Thursday, April 16, 2009

The Perfect Post (Part III: Infinity...and Beyond?)

So, then, I left off last post with something about proving God, which has always been a hot-button topic. Well, now that I've covered perfections of the pure and mixed varieties (read my previous posts if you haven't already), I'm ready to move on to one of the philozophical epiphanies which I had after a metaphysics class.

But first we have to start with infinity. Discussing just what infinity is and isn't, and what sort of infinity God (as the perfection of being) would possess. So, then, the first thing which we want to distinguish between is infinity and indefiniteness. An infinite thing possesses everything, and is defined infinitely. In fact, it is the opposite of an indefinite thing, which possesses no definition. In fact, there can be no such thing as an indefinite being, because something which truly is indefinite possesses no essence (the what-ness of a thing, that which defines it; for example, a dog possesses the essence "dogness", it is defined by "dogness") An infinite being, on the other hand, perfectly possesses essence (it is defined to the infinite degree), and so possesses being perfectly.

The next distinction to be made is between absolute and finite infinity. Finite infinity is an infinity limited in some respect, while absolute infinity is unlimited. A finite infinity would be an infinity like the infinity of numbers. There may be an infinite amount of numbers, but the infinity is limited, because only numbers exist in that infinity. The infinity of numbers cannot, for example, contain the letter "B", or the idea of "dog". Absolute infinity, on the other hand, contains infinite infinities, and is totally full.

Where the link, then, comes from infinity to perfections is that pure perfections are infinite. Thus, it is out of pure perfections that absolute infinity must be comprised. But how can we say anything about this? Are we not still merely left with a collection of infinite perfections? Not in the least. We need to think back to an important property of pure perfections: they inhere in one another.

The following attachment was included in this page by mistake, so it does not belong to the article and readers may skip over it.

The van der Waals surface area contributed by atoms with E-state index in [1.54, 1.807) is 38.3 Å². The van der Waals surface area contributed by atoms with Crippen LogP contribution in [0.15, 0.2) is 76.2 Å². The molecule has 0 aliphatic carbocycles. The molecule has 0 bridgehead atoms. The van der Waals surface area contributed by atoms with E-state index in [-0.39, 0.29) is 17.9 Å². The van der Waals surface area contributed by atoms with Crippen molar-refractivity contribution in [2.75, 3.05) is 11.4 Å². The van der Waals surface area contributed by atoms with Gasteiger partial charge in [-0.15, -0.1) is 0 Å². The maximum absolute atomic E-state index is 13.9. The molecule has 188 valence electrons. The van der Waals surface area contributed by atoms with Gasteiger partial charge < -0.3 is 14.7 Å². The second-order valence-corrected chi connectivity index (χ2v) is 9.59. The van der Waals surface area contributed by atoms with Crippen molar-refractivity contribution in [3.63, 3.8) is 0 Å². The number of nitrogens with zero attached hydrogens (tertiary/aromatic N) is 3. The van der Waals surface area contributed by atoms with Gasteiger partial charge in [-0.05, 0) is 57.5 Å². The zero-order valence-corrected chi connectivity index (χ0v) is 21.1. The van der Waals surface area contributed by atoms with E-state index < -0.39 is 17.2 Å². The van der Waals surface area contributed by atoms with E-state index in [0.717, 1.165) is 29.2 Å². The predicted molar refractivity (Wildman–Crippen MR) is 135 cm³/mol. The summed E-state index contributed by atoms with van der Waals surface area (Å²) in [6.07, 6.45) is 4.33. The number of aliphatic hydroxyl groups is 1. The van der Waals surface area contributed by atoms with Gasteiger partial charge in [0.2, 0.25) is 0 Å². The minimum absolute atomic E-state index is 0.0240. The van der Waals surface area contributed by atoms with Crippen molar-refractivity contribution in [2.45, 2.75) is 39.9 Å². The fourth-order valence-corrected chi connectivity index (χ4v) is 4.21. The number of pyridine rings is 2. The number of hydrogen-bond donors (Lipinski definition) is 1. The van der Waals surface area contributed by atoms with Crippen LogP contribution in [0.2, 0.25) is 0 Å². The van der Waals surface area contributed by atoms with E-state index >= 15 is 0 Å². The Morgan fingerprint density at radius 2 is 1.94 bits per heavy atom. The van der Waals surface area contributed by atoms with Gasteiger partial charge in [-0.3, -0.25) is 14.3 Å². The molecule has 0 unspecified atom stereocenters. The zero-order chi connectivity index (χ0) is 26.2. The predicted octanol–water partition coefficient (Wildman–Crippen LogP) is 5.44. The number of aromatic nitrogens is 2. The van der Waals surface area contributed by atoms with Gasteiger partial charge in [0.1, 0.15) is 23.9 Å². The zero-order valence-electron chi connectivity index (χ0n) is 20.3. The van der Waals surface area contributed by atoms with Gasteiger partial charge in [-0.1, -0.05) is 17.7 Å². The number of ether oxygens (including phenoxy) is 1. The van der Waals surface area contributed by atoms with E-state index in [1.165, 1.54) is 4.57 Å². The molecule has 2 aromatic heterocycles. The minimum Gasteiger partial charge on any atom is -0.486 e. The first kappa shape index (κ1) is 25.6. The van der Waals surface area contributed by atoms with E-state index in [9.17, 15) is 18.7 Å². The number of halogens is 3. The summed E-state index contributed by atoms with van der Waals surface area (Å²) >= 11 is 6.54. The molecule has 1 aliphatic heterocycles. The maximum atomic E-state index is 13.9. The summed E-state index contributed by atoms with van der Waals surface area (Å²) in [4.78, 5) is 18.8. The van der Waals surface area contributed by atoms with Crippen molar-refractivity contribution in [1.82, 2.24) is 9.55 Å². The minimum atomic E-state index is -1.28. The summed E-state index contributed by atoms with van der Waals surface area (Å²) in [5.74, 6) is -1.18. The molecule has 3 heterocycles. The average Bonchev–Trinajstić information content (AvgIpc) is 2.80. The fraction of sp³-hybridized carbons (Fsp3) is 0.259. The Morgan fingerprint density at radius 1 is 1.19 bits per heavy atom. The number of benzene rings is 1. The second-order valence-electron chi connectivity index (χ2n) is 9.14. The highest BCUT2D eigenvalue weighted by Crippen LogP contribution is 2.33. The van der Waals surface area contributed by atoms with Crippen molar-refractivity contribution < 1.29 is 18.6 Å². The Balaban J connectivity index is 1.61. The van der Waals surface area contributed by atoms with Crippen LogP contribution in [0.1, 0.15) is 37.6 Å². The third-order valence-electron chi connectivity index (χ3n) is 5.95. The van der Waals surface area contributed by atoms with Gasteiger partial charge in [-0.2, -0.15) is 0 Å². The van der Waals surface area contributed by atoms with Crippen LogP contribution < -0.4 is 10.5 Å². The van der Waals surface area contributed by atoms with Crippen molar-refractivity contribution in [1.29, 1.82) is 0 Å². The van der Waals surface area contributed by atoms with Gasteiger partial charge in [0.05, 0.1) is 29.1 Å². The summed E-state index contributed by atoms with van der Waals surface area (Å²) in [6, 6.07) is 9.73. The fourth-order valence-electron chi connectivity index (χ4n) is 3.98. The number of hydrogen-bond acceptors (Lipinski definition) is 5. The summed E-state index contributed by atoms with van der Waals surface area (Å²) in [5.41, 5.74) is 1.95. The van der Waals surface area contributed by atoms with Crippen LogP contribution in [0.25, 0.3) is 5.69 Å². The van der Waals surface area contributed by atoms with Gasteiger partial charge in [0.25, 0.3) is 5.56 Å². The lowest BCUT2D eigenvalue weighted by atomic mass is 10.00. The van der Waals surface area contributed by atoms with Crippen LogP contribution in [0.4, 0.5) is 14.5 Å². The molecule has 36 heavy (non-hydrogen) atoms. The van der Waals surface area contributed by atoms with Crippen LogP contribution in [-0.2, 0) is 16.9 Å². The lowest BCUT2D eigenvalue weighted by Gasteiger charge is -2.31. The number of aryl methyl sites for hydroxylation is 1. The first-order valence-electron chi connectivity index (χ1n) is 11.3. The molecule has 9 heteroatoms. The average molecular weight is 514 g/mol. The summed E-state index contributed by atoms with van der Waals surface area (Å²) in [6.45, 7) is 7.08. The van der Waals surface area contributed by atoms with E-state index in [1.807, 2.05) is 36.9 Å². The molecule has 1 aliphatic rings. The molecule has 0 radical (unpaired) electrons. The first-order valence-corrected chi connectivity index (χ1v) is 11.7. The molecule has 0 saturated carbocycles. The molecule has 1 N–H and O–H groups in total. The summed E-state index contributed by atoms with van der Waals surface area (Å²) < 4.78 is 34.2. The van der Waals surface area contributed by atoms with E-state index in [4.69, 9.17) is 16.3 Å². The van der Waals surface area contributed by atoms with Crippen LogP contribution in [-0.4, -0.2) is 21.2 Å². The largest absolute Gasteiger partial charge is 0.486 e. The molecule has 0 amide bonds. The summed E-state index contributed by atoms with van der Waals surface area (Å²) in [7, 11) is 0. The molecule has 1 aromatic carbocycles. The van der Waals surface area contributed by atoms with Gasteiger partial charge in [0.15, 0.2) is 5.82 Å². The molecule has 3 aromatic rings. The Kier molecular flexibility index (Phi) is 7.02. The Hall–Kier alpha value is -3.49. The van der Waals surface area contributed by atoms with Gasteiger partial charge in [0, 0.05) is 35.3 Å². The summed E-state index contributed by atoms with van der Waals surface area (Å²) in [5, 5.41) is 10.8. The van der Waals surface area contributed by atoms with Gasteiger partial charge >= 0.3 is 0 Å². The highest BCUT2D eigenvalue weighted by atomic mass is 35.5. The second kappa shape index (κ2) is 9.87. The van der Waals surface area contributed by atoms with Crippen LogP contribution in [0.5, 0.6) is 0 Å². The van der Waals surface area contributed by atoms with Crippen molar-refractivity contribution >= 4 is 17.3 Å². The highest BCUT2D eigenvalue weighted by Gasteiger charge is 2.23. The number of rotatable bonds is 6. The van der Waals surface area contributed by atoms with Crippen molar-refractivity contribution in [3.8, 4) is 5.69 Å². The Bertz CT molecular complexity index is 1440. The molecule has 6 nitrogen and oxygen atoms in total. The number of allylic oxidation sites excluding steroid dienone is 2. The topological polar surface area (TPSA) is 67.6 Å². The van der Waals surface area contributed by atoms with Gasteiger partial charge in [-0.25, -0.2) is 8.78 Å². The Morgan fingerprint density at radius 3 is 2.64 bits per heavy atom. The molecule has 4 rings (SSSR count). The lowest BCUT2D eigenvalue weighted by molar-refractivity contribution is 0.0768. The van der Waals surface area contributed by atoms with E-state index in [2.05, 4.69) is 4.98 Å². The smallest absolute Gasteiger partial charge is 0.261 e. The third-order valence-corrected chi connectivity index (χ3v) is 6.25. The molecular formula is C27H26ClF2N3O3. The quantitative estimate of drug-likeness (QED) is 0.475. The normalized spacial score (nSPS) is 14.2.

Where there is infinite Truth, there must also be infinite Beauty, infinite Justice, infinite Reason, etc. Because these pure perfections exist infinitely and therefore fully, they fully exist in and through one another. A key pure perfection here is infinite Unity. Because the other perfections exist in this, they are united and one! In addition, Being itself is a pure perfection, because it meets all the requirements. And so these infinities also are part of infinite Being! And infinite Being is the perfection of Being.

Thus, this infinity of infinities, this perfection of perfections, is the perfection of Being, the infinite Being, which metaphysics calls God. We don't have to stop there, though, because we can continue to learn many important things about this God, by examining what we now know about Him. First off, that He is personal.

Personhood is formed from the pure perfections of Reason, Will, Good, and Love, among others, and in fact is a pure perfection itself. It is absolutely better to be a person than not to be, and to be a person exists in perfect harmony with the other pure perfections. So, God, this completely and fully defined Being, infinity of infinities, is truly a person, and is fully a person, and possesses personhood far more than any human ever could.

Quite interestingly, this meditation dovetails nicely onto Anselm's ontological argument. Anselm argues that God is a being greater than which none other can be conceived. Take a step back, and look at this concept of the infinite being, the infinity of infinities. It isn't even possible to conceive of anything greater than that, because to be the infinity of infinities is beyond human comprehension, and so humans cannot possibly conceive of greater than that! This helps to confirm Anselm's use of that as the definition of God, and the two arguments, combined, make quite a formidable duo.

I'm fully aware that this is a bit of a summary, and I'll clarify if needed. But hopefully you found this an interesting read.

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